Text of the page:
LONDON (Reuters) - Britons travelling to Syria to help the rebels fighting President Bashar al-Assad could be arrested on their return, a senior police chief warned on Saturday, saying they may pose a security risk to the UK.
Peter Fahy, head of the Association of Chief Police Officers, said there was “huge concern” about Britons, including a rising number of youngsters, fighting in Syria and becoming radicalised by hardline Islamists.
British police have already arrested 16 people on suspicion of terrorism offences in Syria this year, some as young as 17, compared to 24 arrests in all of 2013.
Fahy told BBC Radio there was “a real worry about those who may be radicalised, who may have been engaged in terrorist training”.
“We stopped quite a number of people because we’re very, very clear about what will happen,” Fahy said.
Most of the Britons involved in attacks in the UK, including the four suicide bombers who committed the 2005 London bombings that killed 52 people, as well as their co-conspirators, were reported to have received training in camps in countries such as Afghanistan and Pakistan.
A spokesman for London’s Metropolitan Police said most of the young Britons going to Syria were men but some were women.
Authorities last week charged the first British women in relation to offences in Syria.
Nawal Msaad, 26, a university student, was arrested at Heathrow Airport and charged with trying to smuggle 20,000 euros (16,373.56 pounds) to fighters in Syria. She appeared in court but did not enter a plea and was remanded in custody until January 31.
Earlier this month, two 17-year-old girls were arrested by police in London and West Yorkshire in northern England heading out of the UK. They were questioned for several days before being released without charge.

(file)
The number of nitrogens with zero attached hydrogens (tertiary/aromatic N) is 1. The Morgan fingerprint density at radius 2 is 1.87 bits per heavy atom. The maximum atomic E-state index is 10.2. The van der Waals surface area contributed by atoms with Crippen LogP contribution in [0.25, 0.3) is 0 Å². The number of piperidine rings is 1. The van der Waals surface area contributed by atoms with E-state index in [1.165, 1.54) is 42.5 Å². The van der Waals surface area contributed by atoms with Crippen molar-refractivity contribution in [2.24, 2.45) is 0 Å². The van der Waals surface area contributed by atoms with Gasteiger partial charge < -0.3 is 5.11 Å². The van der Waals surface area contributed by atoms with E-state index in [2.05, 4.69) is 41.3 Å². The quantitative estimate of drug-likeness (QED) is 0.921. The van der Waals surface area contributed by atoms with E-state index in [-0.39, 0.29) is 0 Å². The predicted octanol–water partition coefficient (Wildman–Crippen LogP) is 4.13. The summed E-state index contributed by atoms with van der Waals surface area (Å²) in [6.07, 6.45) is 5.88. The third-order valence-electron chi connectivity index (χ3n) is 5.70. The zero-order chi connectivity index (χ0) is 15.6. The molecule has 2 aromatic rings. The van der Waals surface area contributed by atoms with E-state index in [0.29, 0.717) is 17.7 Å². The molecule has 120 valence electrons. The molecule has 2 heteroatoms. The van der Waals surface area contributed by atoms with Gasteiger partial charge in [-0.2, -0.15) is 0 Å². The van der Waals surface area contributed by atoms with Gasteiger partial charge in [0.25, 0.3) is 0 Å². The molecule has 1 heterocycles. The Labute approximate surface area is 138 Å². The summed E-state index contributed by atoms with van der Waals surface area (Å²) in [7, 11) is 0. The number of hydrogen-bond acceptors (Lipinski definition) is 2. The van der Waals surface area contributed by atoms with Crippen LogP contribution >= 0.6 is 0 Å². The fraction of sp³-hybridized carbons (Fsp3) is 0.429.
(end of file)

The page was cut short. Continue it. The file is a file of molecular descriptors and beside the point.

“Our biggest concern is people attending terrorist training camps or fighting in war zones then returning to the UK as terrorists. They are potentially a threat to British interests both abroad and at home,” the Metropolitan Police spokesman said.
Security assessments estimate up to 500 Britons are in Syria or have been there and returned. This number includes those engaged in aid or humanitarian efforts.
British law was changed last year to make it easier for the government to confiscate the passport from anyone whose “actual or suspected” activities are deemed contrary to the public interest.
Before the changes, passports could only be confiscated if someone was engaged in “demonstrably undesirable” acts, a sanction that was used very infrequently.
Mohammad Ansar, a British Muslim commentator, urged the government to think beyond control orders.
“Rescinding their citizenships is a quick and easy method of keeping them away but it doesn’t deal with the underlying problem. There are disaffected Muslim youth in this country and some of them are going overseas,” he told the BBC.
Reporting by Belinda Goldsmith; Editing by Robin Pomeroy